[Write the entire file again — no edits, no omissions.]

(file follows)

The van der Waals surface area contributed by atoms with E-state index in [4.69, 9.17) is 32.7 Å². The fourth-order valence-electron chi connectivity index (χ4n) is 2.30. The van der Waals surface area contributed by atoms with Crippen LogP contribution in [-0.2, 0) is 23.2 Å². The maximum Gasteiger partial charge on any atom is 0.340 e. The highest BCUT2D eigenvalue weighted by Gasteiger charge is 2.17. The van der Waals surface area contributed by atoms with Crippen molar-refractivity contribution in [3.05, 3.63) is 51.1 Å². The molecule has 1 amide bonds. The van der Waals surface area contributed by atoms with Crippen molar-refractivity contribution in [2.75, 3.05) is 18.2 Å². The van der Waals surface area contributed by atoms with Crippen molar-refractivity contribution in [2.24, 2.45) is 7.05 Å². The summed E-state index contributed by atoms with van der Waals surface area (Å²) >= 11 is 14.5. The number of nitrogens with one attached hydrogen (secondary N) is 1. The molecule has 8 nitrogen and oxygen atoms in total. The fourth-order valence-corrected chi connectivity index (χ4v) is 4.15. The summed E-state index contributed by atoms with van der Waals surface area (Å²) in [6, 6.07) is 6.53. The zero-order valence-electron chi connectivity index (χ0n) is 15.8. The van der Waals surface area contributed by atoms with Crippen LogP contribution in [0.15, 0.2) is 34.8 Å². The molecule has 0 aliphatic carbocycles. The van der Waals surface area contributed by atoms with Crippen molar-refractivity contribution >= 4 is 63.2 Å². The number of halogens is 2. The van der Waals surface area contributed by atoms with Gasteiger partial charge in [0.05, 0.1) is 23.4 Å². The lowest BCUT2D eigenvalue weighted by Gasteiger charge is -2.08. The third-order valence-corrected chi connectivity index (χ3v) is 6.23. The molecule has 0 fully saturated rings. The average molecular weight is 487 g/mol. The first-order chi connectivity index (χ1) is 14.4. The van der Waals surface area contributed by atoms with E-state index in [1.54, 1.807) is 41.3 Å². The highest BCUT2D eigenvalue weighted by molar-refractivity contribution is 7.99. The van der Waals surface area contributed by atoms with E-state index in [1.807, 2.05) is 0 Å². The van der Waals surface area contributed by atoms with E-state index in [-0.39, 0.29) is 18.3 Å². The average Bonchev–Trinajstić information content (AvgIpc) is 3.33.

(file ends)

The van der Waals surface area contributed by atoms with E-state index in [4.69, 9.17) is 32.7 Å². The fourth-order valence-electron chi connectivity index (χ4n) is 2.30. The van der Waals surface area contributed by atoms with Crippen LogP contribution in [-0.2, 0) is 23.2 Å². The maximum Gasteiger partial charge on any atom is 0.340 e. The highest BCUT2D eigenvalue weighted by Gasteiger charge is 2.17. The van der Waals surface area contributed by atoms with Crippen molar-refractivity contribution in [3.05, 3.63) is 51.1 Å². The molecule has 1 amide bonds. The van der Waals surface area contributed by atoms with Crippen molar-refractivity contribution in [2.75, 3.05) is 18.2 Å². The van der Waals surface area contributed by atoms with Crippen molar-refractivity contribution in [2.24, 2.45) is 7.05 Å². The summed E-state index contributed by atoms with van der Waals surface area (Å²) >= 11 is 14.5. The number of nitrogens with one attached hydrogen (secondary N) is 1. The molecule has 8 nitrogen and oxygen atoms in total. The fourth-order valence-corrected chi connectivity index (χ4v) is 4.15. The summed E-state index contributed by atoms with van der Waals surface area (Å²) in [6, 6.07) is 6.53. The zero-order valence-electron chi connectivity index (χ0n) is 15.8. The van der Waals surface area contributed by atoms with Crippen LogP contribution in [0.15, 0.2) is 34.8 Å². The molecule has 0 aliphatic carbocycles. The van der Waals surface area contributed by atoms with Crippen molar-refractivity contribution >= 4 is 63.2 Å². The number of halogens is 2. The van der Waals surface area contributed by atoms with Gasteiger partial charge in [0.05, 0.1) is 23.4 Å². The lowest BCUT2D eigenvalue weighted by Gasteiger charge is -2.08. The third-order valence-corrected chi connectivity index (χ3v) is 6.23. The molecule has 0 fully saturated rings. The average molecular weight is 487 g/mol. The first-order chi connectivity index (χ1) is 14.4. The van der Waals surface area contributed by atoms with E-state index in [1.54, 1.807) is 41.3 Å². The highest BCUT2D eigenvalue weighted by molar-refractivity contribution is 7.99. The van der Waals surface area contributed by atoms with E-state index in [1.807, 2.05) is 0 Å². The van der Waals surface area contributed by atoms with E-state index in [-0.39, 0.29) is 18.3 Å². The average Bonchev–Trinajstić information content (AvgIpc) is 3.33.